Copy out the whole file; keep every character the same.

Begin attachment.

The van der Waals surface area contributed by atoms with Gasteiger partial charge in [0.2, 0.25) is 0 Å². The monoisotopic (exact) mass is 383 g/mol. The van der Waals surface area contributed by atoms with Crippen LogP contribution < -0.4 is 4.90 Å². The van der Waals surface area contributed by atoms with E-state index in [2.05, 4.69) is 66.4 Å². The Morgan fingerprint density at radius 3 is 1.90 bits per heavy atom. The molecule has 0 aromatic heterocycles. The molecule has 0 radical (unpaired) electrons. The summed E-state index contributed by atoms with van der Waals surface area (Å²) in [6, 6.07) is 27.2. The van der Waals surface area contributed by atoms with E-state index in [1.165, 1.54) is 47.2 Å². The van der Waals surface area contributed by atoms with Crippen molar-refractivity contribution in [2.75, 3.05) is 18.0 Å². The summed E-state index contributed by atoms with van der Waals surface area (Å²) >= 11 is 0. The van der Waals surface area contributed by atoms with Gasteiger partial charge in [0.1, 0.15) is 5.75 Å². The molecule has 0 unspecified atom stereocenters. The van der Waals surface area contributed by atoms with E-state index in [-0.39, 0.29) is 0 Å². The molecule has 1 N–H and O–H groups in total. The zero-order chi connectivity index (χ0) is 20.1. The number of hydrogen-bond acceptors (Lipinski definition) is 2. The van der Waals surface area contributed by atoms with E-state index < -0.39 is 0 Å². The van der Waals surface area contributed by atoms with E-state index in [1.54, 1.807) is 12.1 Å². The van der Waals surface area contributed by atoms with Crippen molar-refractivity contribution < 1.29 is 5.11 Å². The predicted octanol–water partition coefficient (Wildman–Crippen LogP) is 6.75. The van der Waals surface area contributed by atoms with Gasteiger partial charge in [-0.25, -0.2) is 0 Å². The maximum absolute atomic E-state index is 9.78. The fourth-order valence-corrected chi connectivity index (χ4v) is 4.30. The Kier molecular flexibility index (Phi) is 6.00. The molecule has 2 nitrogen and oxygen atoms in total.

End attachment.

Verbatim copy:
The van der Waals surface area contributed by atoms with Gasteiger partial charge in [0.2, 0.25) is 0 Å². The monoisotopic (exact) mass is 383 g/mol. The van der Waals surface area contributed by atoms with Crippen LogP contribution < -0.4 is 4.90 Å². The van der Waals surface area contributed by atoms with E-state index in [2.05, 4.69) is 66.4 Å². The Morgan fingerprint density at radius 3 is 1.90 bits per heavy atom. The molecule has 0 aromatic heterocycles. The molecule has 0 radical (unpaired) electrons. The summed E-state index contributed by atoms with van der Waals surface area (Å²) in [6, 6.07) is 27.2. The van der Waals surface area contributed by atoms with E-state index in [1.165, 1.54) is 47.2 Å². The van der Waals surface area contributed by atoms with Crippen molar-refractivity contribution in [2.75, 3.05) is 18.0 Å². The summed E-state index contributed by atoms with van der Waals surface area (Å²) >= 11 is 0. The van der Waals surface area contributed by atoms with Gasteiger partial charge in [0.1, 0.15) is 5.75 Å². The molecule has 0 unspecified atom stereocenters. The van der Waals surface area contributed by atoms with E-state index in [-0.39, 0.29) is 0 Å². The molecule has 1 N–H and O–H groups in total. The zero-order chi connectivity index (χ0) is 20.1. The number of hydrogen-bond acceptors (Lipinski definition) is 2. The van der Waals surface area contributed by atoms with E-state index < -0.39 is 0 Å². The van der Waals surface area contributed by atoms with E-state index in [1.54, 1.807) is 12.1 Å². The van der Waals surface area contributed by atoms with Crippen molar-refractivity contribution < 1.29 is 5.11 Å². The predicted octanol–water partition coefficient (Wildman–Crippen LogP) is 6.75. The van der Waals surface area contributed by atoms with Gasteiger partial charge in [-0.25, -0.2) is 0 Å². The maximum absolute atomic E-state index is 9.78. The fourth-order valence-corrected chi connectivity index (χ4v) is 4.30. The Kier molecular flexibility index (Phi) is 6.00. The molecule has 2 nitrogen and oxygen atoms in total.